Tuesday, April 8, 2014

Gardening For Repeat Beginners

At work, I have a particular client I speak with at least once a week about an ongoing project. And always, he also wants to chat about gardening.  He's an avid gardener and somewhere along the way I must've given him the impression that I am one as well. Now it's too late to pump the brakes and tell him that the only flora in my care are a handful of house plants slowly dying in my kitchen window. 

Still, our regular chats about Tomatomania and Swiss chard served as reminders that I always meant to be a gardening enthusiast. 

In fact, I'd only dabbled in the gardening arts for a few months while we rented our house in Pasadena. I really half-assed the whole operation, carving out a 2 x 3 plot of dirt in one corner and burying a tomato plant, some zucchini seeds and a couple habanero pepper seedlings. I basically forgot the garden existed, yet the tomatoes and peppers grew proudly, producing more fruits than I could find use for. The zucchini never got a fair shot. The tiny seeds became mighty plants with dark, expansive leaves, but just as flowers began to bloom and give way to zucchini, they were murdered by the landlord's gardener, who merrily stomped all over them while trimming the nearby hedges. He should've been stripped of his title.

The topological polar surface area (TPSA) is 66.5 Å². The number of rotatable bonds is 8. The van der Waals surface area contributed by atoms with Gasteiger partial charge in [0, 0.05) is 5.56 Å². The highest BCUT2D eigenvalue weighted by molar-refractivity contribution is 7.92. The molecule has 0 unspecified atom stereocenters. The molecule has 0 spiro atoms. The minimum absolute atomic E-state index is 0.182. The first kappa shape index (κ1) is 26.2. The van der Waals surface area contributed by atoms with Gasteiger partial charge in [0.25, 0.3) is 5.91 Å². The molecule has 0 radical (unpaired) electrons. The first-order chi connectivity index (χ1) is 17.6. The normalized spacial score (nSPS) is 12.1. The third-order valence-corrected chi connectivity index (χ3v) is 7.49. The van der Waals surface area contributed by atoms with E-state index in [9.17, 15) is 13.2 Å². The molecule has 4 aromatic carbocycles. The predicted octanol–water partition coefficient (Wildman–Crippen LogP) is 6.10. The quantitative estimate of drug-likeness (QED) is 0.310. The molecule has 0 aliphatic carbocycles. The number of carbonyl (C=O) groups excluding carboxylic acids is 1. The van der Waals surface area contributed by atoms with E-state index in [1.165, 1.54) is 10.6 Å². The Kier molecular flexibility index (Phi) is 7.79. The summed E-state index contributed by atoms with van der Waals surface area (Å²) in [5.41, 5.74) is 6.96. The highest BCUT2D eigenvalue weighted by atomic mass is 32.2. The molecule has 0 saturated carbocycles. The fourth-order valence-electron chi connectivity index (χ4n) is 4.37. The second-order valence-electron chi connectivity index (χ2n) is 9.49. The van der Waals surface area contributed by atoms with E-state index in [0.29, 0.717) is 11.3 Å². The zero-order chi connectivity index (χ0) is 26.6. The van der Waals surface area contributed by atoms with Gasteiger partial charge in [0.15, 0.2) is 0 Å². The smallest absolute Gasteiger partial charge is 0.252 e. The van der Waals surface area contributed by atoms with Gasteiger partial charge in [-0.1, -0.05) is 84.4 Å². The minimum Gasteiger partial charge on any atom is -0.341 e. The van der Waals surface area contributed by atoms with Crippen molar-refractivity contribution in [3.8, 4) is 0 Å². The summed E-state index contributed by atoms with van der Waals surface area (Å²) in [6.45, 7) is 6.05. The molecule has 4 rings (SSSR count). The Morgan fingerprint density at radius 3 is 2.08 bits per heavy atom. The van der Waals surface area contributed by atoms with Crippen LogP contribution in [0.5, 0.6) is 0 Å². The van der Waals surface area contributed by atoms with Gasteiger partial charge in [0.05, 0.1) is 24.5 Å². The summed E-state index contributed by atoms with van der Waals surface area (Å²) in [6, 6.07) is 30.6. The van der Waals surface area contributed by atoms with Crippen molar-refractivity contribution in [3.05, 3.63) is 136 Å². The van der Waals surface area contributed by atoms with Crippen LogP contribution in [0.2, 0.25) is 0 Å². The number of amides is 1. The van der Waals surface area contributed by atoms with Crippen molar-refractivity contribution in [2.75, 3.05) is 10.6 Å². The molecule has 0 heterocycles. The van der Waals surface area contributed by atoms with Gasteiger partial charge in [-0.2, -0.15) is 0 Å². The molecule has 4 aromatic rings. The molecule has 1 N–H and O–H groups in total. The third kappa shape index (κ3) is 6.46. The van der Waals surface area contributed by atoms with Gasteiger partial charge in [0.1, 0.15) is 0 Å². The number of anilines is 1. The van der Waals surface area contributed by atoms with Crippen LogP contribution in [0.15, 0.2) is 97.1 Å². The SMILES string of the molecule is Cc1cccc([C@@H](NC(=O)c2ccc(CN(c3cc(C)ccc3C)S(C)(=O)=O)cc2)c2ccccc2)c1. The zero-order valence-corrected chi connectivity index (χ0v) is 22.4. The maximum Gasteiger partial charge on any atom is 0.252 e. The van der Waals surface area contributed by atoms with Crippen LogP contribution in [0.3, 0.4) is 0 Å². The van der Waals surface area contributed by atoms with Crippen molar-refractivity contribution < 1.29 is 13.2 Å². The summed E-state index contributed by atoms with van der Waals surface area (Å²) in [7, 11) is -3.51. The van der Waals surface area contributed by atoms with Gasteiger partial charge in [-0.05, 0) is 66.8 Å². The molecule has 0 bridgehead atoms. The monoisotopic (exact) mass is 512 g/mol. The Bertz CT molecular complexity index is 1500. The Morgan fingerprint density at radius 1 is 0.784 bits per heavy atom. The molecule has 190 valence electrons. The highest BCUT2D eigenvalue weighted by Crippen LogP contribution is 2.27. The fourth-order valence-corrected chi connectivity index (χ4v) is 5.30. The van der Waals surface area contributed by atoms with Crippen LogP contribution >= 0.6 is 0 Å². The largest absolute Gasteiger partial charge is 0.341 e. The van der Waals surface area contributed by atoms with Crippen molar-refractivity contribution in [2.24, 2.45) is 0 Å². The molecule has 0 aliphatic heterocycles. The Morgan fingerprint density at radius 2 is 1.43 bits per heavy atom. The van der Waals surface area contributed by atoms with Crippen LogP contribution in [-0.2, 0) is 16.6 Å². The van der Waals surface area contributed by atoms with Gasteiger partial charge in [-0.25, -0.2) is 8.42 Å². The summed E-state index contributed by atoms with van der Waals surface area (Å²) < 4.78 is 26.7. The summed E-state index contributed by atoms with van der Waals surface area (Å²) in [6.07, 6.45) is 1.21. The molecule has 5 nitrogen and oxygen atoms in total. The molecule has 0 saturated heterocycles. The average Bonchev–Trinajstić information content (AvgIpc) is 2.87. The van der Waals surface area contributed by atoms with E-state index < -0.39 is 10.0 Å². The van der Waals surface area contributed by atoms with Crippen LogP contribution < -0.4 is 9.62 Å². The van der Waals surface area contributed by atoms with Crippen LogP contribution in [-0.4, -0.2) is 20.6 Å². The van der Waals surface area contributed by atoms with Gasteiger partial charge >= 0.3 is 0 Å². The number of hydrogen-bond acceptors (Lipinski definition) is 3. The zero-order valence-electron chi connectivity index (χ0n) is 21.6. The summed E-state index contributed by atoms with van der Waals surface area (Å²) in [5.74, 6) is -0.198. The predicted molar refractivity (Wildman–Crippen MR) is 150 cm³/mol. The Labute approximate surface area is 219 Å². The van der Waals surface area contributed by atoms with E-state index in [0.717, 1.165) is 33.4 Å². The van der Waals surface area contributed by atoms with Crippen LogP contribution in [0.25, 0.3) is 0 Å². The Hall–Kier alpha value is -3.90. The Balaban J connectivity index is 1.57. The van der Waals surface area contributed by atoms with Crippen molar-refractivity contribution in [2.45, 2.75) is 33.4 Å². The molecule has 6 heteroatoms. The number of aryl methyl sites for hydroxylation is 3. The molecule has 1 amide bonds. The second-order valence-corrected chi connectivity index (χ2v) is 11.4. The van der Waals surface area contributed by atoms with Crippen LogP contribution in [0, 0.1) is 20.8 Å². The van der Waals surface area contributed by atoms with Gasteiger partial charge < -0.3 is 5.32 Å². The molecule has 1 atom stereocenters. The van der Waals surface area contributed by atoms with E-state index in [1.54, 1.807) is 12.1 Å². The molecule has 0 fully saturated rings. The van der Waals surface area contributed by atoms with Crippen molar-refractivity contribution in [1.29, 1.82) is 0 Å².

Other than that incident, I was encouraged by how effortless gardening seemed to be. All I had to do was nothing and I had a limitless supply of fresh salsa ingredients at my fingertips. One weekend, on a whim, I tossed a handful of sunflower seeds into the dirt and within a month they were 8 feet tall with great big pan faces, lurking conspiratorially in the corner and freaking me out.

So, now that I have my own house with my own yard, and since gardening is such a breeze,  it makes perfect sense that I get down and dirty and start a little garden of my own.

It began, weeks ago, with seeds. Mother mailed me a couple of different seed packets, including tomatoes and bell peppers. It's too bad that I didn't inherit her green thumb, which is really more of a green forearm. When she left after this Christmas, I noticed she'd miraculously revived my sad houseplants, turning them into perky green versions of their former selves. (Three of them have since died. I just... I'm terrible.)

Anyway, I went out to the store to get a seedling planter with an irrigation tray and some special seedling soil. After about 2 weeks, I had a promising little crop. Gardening was just as simple as I'd remembered.

The next task was clearing space for the garden.

On the side of the house is an otherwise useless patch of land that gets sun for a good portion of the day. All we needed to do was clear away the row of allium plants in the way. I felt bad getting rid of them, but you can't fight city hall, or some idiom that's more appropriate.